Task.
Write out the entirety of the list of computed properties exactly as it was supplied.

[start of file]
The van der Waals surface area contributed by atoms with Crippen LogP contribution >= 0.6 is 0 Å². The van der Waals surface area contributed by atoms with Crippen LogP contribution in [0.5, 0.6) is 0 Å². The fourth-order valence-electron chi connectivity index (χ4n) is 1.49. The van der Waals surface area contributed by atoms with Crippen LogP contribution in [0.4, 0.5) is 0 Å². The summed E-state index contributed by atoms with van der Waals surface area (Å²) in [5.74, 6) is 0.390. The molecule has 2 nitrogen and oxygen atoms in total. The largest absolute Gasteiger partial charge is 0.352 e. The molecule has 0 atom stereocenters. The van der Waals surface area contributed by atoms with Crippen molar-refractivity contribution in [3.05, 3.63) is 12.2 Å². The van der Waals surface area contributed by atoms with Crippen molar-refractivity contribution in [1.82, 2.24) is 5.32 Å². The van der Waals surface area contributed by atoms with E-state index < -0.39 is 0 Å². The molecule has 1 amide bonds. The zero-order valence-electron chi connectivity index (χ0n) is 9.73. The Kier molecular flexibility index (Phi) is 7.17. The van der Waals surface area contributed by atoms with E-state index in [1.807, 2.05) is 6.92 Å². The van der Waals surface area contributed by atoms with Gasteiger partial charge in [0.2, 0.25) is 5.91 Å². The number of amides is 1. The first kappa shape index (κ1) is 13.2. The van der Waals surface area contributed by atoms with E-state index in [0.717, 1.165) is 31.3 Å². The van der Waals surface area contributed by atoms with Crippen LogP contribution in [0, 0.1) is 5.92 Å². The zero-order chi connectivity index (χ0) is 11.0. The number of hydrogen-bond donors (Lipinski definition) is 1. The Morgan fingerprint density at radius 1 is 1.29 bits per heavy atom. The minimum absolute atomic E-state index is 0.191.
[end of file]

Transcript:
The van der Waals surface area contributed by atoms with Crippen LogP contribution >= 0.6 is 0 Å². The van der Waals surface area contributed by atoms with Crippen LogP contribution in [0.5, 0.6) is 0 Å². The fourth-order valence-electron chi connectivity index (χ4n) is 1.49. The van der Waals surface area contributed by atoms with Crippen LogP contribution in [0.4, 0.5) is 0 Å². The summed E-state index contributed by atoms with van der Waals surface area (Å²) in [5.74, 6) is 0.390. The molecule has 2 nitrogen and oxygen atoms in total. The largest absolute Gasteiger partial charge is 0.352 e. The molecule has 0 atom stereocenters. The van der Waals surface area contributed by atoms with Crippen molar-refractivity contribution in [3.05, 3.63) is 12.2 Å². The van der Waals surface area contributed by atoms with Crippen molar-refractivity contribution in [1.82, 2.24) is 5.32 Å². The van der Waals surface area contributed by atoms with E-state index < -0.39 is 0 Å². The molecule has 1 amide bonds. The zero-order valence-electron chi connectivity index (χ0n) is 9.73. The Kier molecular flexibility index (Phi) is 7.17. The van der Waals surface area contributed by atoms with E-state index in [1.807, 2.05) is 6.92 Å². The van der Waals surface area contributed by atoms with Gasteiger partial charge in [0.2, 0.25) is 5.91 Å². The number of amides is 1. The first kappa shape index (κ1) is 13.2. The van der Waals surface area contributed by atoms with E-state index in [0.717, 1.165) is 31.3 Å². The van der Waals surface area contributed by atoms with Crippen LogP contribution in [0, 0.1) is 5.92 Å². The zero-order chi connectivity index (χ0) is 11.0. The number of hydrogen-bond donors (Lipinski definition) is 1. The Morgan fingerprint density at radius 1 is 1.29 bits per heavy atom. The minimum absolute atomic E-state index is 0.191.